Other government and third-party studies that have confirmed the value of PBM tools for consumers include a May 30, 2019, University of Pennsylvania Wharton School issue brief on preferred pharmacy networks by Ashley Swanson, PhD, which found that preferred pharmacy contracting lowers Medicare Part D costs by about 1 percent.  She concluded that if these cost-saving practices used by PBMs were applied across the entire healthcare system, the savings would be even greater.[11]

            An August 14, 2019 Government Accountability Office (GAO) report reviewed the use of PBMs in Medicare Part D.  Drug plan sponsors in 2016 used PBMs to provide 74 percent of drug management services and sponsored the remaining 26 percent themselves.  The GAO found that net Part D spending was $116 billion, as PBM-negotiated rebates and other price concessions reduced gross expenditures of $145 billion by 20 percent.[12]

            The report also found that rebates and other price concessions grew faster than Part D net expenditures from 2014 to 2016, at 66 percent and 13 percent respectively, but PBMs retained less than 1 percent of the rebates and passed the rest to their plan sponsors.  The plans use these savings to help offset the growth in drug costs and keep drug benefit premiums low for Medicare beneficiaries.  The GAO also found PBMs are primarily compensated by fees obtained from plan sponsors, not the rebates.[13]

            Instead of accepting well-researched and settled findings about the consumer benefits of PBMs and avoiding the expenditure of the taxpayer’s money on its public comment process, the FTC is requesting comments on the impact of PBM business practices on patients, physicians, employers, and independent and chain pharmacies.  This is simply pitting one part of the healthcare industry against another, which far too often results in government regulation or intervention that benefits businesses that are unable to achieve success through competition.  Using the power of the FTC to produce such an outcome will be detrimental to consumers, and will reduce benefits, plan choices, and savings for plan sponsors and other parts of the healthcare business.  The lack of consideration of consumer welfare also seems to indicate that the majority at the FTC believes that being a large or vertically integrated business is ipso facto sufficient for direct regulatory action. 

            Policies that result in less government interference, not more, are needed to bring more competition to pharmacy benefit plans and lower drug prices.  The use of price controls in Medicaid, Medicare Part B, the coverage gap in Medicare Part D, the 340B program, and the Department of Veterans Affairs have distorted the marketplace and driven up costs in the private market.  The FTC should not engage in more government control of the healthcare industry by turning a request for information into heavy-handed regulation of PBMs to the detriment of employers and patients.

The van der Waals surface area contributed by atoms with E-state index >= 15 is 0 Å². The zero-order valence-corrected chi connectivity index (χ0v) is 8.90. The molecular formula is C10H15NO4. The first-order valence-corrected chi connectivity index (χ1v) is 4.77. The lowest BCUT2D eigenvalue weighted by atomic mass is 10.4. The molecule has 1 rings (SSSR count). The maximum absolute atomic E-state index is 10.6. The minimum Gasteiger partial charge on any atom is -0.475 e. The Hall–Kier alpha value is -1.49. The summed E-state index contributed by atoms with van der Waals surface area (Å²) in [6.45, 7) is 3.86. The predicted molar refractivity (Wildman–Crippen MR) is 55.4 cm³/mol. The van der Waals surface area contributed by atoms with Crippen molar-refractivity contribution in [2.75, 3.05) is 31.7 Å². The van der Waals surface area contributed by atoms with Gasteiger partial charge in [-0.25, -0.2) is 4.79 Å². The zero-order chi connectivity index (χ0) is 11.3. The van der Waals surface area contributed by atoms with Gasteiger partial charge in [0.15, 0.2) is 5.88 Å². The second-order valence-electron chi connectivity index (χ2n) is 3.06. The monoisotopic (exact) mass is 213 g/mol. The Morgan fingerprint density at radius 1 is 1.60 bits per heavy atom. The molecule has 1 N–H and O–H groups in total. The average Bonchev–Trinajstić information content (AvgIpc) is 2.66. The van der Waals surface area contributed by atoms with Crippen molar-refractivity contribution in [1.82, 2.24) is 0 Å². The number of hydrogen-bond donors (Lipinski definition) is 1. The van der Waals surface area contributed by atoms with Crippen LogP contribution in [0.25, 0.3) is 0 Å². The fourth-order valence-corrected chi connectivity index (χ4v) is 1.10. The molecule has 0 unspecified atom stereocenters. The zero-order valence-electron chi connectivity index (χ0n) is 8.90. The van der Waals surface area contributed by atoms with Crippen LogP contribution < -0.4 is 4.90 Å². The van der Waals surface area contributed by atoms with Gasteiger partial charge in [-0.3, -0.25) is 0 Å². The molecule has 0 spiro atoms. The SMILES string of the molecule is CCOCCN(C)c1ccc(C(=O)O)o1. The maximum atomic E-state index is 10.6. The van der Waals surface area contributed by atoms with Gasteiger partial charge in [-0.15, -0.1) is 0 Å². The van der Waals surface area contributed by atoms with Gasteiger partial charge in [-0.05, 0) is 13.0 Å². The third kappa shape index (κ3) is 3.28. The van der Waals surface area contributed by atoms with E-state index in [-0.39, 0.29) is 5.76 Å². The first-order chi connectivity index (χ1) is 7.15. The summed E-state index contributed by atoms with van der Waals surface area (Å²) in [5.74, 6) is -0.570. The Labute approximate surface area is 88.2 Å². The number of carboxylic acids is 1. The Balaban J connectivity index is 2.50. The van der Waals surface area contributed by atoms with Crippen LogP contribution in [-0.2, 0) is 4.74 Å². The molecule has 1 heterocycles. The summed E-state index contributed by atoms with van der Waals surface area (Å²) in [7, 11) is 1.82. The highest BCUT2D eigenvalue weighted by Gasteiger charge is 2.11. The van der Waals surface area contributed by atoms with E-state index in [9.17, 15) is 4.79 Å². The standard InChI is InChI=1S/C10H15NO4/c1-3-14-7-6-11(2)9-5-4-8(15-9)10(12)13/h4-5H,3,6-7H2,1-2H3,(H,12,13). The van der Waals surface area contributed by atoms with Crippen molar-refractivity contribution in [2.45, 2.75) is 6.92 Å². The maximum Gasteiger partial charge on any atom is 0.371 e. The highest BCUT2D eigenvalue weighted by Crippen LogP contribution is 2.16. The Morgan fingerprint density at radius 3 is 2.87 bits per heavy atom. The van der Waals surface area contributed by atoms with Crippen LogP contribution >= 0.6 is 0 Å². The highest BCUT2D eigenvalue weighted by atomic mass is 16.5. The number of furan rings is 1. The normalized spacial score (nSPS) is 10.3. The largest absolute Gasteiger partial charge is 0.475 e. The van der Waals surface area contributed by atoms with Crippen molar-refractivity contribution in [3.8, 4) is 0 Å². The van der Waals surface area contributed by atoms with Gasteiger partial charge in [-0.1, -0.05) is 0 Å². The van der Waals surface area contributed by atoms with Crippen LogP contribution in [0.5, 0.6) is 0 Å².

Taxpayers, consumers, and patients should beware of claims from government officials that they know what is best for them.  Lowering drug costs should be achieved through marketplace reforms, not heavy-handed laws, and burdensome regulations.


Tom Schatz

[1] National Association of Insurance Commissioners (NAIC), “Pharmacy Benefit Managers,” Updated April 11, 2022,

[2] Congressional Budget Office (CBO), “The Budget and Economic Outlook: Fiscal Years 2006-2015,” January 2005, p. 55,

[3] CBO, “March 2016 Medicare Baseline,” March 24, 2016,

[4] Drug Channels Institute, “The Top Pharmacy Benefit Managers of 2020: Vertical Integration Drives Consolidation,”

[5] NAIC, “Pharmacy Benefit Managers.”

[6] Federal Trade Commission (FTC), “FTC Issues Report on PBM Ownership of Mail-Order Pharmacies: Study Shows PBM Ownership Does Not Result in Higher Costs for Consumers,” September 6, 2005,

[7] Ibid.

[8] FTC, “Statement of the Federal Trade Commission Concerning the Proposed Acquisition of Medco Health Solutions by Express Scripts, Inc.,” April 12, 2012,

[9] FTC, “Staff Comment Before the ERISA Advisory Council of the U.S. Department of Labor Regarding Pharmacy Benefit Manager Compensation and Fee Disclosure,” August 19, 2014,

[10] FTC, “Staff Comment Regarding Amendments to the Minnesota Government Data Practices Act Regarding Health Care Contract Data,” June 29, 2015,

[11] Ashley Swanson, PhD, “Preferred Pharmacy Networks: Health Care Savings on the Margins,” University of Pennsylvania, Scholarly Commons, Penn Wharton Public Policy Initiative Issue Briefs,

[12] Government Accountability Office, “Medicare Part D: Use of Pharmacy Benefit Managers and Efforts to Manage Drug Expenditures and Utilization,” July 2019,

[13] Ibid.